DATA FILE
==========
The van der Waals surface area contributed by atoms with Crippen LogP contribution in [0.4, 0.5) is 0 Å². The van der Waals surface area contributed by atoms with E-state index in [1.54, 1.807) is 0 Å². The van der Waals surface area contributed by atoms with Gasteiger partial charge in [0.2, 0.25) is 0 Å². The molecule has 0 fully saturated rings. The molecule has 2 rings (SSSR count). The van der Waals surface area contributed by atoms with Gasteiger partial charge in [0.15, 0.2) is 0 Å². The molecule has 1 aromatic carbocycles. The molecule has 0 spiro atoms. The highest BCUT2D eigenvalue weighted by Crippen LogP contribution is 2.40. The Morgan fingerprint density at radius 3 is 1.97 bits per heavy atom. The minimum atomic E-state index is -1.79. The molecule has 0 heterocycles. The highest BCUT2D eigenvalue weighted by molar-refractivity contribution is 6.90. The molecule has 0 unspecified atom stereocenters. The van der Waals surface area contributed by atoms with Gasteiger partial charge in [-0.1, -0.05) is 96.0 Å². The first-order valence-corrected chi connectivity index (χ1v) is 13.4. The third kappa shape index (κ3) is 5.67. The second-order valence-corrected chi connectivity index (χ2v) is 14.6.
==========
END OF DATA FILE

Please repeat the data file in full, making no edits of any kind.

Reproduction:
The van der Waals surface area contributed by atoms with Crippen LogP contribution in [0.4, 0.5) is 0 Å². The van der Waals surface area contributed by atoms with E-state index in [1.54, 1.807) is 0 Å². The van der Waals surface area contributed by atoms with Gasteiger partial charge in [0.2, 0.25) is 0 Å². The molecule has 0 fully saturated rings. The molecule has 2 rings (SSSR count). The van der Waals surface area contributed by atoms with Gasteiger partial charge in [0.15, 0.2) is 0 Å². The molecule has 1 aromatic carbocycles. The molecule has 0 spiro atoms. The highest BCUT2D eigenvalue weighted by Crippen LogP contribution is 2.40. The Morgan fingerprint density at radius 3 is 1.97 bits per heavy atom. The minimum atomic E-state index is -1.79. The molecule has 0 heterocycles. The highest BCUT2D eigenvalue weighted by molar-refractivity contribution is 6.90. The molecule has 0 unspecified atom stereocenters. The van der Waals surface area contributed by atoms with Gasteiger partial charge in [-0.1, -0.05) is 96.0 Å². The first-order valence-corrected chi connectivity index (χ1v) is 13.4. The third kappa shape index (κ3) is 5.67. The second-order valence-corrected chi connectivity index (χ2v) is 14.6.